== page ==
After one year running, some of the highest science-minded students at are left in a lurch as an for Fall 2012 has been cancelled due to scheduling conflicts. But the group, many of which are looking to study medicine later in the life, have taken their fight to the Board of Education in hopes of determining what the conflicts are and how it could be resolved.
"We've been pushing for this class to run since the beginning," Anthony said. Each student who spoke with Patch requested that their full names not be used. "My take on this is we shouldn't have to push the district to run this class, they should be pushing us to take the highest classes they offer."
The program, considered a required class in college for students looking to enter medical school or the nursing field, Organic Chemistry (also known as Orgo) involves the scientific study of the structure, properties, composition, reactions, and preparation of carbon-based compounds, hydrocarbons, and their derivatives. It ran this past school year with 11 students and 10 registered for the 2012-13 year.
"This class challenges us to our absolute highest potential," Joan added. "It's rare that you have students asking to learn. Nowadays students are not as concerned for their education as they used to be but our nation is behind in learning science and technology."
To take part in the Organic Chemistry class, registered students must have previously taken AP Chemistry or AP Biology or currently be enrolled in one of them.
"The three seniors who are going to Ivy league schools are taking organic chemistry now," Melanie said. "I would consider taking SUPA Physics instead."
Without organic chemistry being offered next fall, several students are scheduled to take anatomy as their fourth year of science instead. Although they have continually requested to be informed of what their conflict course is so they could make an informed decision, that option has not been offered to them as of yet.
If organic chemistry was offered during period two or four, nine out of 10 students have a course conflict. Period five has four out of 10 students with a conflict.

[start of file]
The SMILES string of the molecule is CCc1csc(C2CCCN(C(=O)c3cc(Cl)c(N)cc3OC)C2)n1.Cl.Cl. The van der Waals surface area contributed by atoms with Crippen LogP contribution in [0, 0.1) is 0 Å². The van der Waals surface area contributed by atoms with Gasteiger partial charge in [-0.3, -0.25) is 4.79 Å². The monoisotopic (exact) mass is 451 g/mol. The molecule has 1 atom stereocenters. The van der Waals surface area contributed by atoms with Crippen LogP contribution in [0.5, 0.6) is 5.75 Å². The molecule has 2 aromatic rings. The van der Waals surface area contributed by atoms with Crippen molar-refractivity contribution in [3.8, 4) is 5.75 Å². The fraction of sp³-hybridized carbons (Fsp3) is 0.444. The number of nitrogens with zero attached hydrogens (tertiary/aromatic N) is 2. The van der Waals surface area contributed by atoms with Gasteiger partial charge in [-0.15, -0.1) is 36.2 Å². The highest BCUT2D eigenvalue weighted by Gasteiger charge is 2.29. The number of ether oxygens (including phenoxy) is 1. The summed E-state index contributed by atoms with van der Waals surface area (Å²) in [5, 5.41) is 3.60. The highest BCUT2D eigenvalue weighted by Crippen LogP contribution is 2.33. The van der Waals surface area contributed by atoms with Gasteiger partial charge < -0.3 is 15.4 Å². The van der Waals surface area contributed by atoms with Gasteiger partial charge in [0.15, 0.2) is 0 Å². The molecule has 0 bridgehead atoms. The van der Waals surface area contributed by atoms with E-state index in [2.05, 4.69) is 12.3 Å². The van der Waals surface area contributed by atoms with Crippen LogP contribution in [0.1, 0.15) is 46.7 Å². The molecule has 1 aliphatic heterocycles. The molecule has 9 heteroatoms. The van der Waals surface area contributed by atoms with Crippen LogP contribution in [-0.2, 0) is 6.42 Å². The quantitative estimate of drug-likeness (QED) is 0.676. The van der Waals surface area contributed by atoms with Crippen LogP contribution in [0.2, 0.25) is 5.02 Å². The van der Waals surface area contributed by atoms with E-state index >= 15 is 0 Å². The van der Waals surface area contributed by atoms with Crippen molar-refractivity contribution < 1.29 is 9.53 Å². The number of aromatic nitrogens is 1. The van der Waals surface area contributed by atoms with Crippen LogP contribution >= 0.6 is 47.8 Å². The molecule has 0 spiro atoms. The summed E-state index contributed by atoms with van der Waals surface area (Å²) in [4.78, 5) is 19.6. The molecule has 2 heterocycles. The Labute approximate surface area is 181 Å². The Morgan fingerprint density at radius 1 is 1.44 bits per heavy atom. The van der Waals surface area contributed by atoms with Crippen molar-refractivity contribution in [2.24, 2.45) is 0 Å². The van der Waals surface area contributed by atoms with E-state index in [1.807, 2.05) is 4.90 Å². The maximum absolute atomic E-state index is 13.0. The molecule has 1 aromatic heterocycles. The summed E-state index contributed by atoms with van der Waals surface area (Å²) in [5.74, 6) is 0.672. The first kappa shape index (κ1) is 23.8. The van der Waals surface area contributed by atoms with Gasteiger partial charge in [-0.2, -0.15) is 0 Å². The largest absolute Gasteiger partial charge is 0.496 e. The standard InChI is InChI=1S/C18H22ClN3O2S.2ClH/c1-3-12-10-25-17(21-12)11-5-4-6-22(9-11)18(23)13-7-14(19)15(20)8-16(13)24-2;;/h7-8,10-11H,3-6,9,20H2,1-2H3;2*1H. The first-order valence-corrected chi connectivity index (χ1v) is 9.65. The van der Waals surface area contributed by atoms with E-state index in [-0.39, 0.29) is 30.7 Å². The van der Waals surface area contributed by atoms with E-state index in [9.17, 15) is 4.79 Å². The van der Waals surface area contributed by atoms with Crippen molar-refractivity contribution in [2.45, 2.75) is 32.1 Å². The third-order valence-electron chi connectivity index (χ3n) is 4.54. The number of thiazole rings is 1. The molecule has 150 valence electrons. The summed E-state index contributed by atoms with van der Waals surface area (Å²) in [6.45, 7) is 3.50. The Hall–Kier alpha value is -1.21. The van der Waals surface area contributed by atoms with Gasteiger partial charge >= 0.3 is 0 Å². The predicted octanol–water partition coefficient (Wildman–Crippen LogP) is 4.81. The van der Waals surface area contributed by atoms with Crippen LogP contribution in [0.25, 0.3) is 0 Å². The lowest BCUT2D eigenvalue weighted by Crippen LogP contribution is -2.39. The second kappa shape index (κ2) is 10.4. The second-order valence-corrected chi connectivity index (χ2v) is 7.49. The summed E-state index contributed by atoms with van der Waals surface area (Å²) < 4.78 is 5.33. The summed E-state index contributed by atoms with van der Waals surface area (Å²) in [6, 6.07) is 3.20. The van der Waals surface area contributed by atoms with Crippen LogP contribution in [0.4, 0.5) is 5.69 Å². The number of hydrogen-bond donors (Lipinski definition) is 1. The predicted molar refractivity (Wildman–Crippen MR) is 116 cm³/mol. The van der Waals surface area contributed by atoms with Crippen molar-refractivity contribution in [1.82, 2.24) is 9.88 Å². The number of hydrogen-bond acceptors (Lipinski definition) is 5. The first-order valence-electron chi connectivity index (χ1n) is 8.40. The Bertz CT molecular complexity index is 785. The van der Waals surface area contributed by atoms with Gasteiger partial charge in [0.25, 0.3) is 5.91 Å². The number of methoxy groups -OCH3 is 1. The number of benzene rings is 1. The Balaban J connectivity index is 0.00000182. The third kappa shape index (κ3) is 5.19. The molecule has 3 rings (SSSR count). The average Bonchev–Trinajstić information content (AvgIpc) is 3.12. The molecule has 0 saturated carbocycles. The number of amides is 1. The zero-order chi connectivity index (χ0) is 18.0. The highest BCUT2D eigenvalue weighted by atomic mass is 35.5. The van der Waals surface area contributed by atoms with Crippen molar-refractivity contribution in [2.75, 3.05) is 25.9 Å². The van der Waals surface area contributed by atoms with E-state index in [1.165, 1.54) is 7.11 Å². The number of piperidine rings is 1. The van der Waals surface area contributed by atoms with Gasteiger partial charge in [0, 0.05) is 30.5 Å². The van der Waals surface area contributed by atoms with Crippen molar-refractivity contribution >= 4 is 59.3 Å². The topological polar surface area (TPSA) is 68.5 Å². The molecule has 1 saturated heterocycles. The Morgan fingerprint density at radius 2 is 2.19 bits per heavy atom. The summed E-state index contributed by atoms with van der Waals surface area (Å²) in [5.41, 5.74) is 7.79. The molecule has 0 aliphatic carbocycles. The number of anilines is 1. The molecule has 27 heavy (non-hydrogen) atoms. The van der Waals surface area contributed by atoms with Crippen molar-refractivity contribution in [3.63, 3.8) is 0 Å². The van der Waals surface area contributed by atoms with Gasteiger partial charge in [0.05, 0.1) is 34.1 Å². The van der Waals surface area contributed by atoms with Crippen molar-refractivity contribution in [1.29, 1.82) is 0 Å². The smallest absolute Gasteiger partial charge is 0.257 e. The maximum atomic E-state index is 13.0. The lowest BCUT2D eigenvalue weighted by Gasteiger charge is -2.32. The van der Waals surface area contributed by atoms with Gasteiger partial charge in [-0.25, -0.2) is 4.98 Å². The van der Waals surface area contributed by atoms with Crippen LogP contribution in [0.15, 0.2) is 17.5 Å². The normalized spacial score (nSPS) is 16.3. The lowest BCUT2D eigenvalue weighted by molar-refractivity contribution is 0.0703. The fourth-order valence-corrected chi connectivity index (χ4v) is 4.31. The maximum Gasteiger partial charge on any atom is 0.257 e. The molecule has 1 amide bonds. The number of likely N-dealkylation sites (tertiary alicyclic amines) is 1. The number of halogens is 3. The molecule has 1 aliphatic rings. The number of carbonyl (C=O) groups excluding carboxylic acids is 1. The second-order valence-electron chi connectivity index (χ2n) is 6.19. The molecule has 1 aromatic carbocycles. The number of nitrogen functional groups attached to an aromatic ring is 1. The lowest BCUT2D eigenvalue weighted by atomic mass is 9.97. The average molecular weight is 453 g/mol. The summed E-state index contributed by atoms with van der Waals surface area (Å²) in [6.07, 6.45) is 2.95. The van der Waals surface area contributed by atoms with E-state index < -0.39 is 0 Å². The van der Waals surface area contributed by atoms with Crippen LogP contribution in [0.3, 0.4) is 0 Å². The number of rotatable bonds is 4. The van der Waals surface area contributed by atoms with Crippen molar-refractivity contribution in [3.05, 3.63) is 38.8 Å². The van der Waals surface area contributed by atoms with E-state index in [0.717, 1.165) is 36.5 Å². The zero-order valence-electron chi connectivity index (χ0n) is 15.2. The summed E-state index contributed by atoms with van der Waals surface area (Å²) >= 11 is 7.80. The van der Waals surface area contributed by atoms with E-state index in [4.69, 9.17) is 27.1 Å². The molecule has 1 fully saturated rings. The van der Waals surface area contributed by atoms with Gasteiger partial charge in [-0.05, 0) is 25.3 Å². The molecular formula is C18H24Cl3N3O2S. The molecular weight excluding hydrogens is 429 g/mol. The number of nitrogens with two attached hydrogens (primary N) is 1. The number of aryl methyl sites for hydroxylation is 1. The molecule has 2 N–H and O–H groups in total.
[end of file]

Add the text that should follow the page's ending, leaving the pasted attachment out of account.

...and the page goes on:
"They told us when the conflicts are, but not for each person," Joan said. "If it's between this class and honors physics, I would rather take organic chemistry over honors physics."
During the June 4 Board of Education meeting, board member Dorothea Durand had moved that the district offer the course if at least 8 students were signed up but failed 6-2.
"This is the second year wer are reviewing classes, two years of math and science and I'm concerned this is becoming a habit," board member Roger Tashjian said in reference to the but . "Our students self select their classes but we have to draw a line somewhere in the sand. I hate to take the class out of students hands, but we can't do this every year."
A second motion by board member Michael Chakansky to inform the registered students of what their conflict courses are and then if all are willing to give up a different course, so long as it is not part of the core curriculum, and take organic chemistry instead would the class be offered in the fall. That motion deadlocked 4-4 as Paul Barnes was absent from the meeting.
"We're a district that has the opportunity ot offer this and make it outstanding from an academic view," Chakansky said. "We should when we can, go the extra yard and offer it especially when we have a group of seniors who are looking to be challenged."
Aside from , the Bergen County Academies is the only other known high school in the area to offer organic chemistry. also offers organic chemistry to its students.
The River Dell Board of Education meets on Monday, 8pm in the high school media center.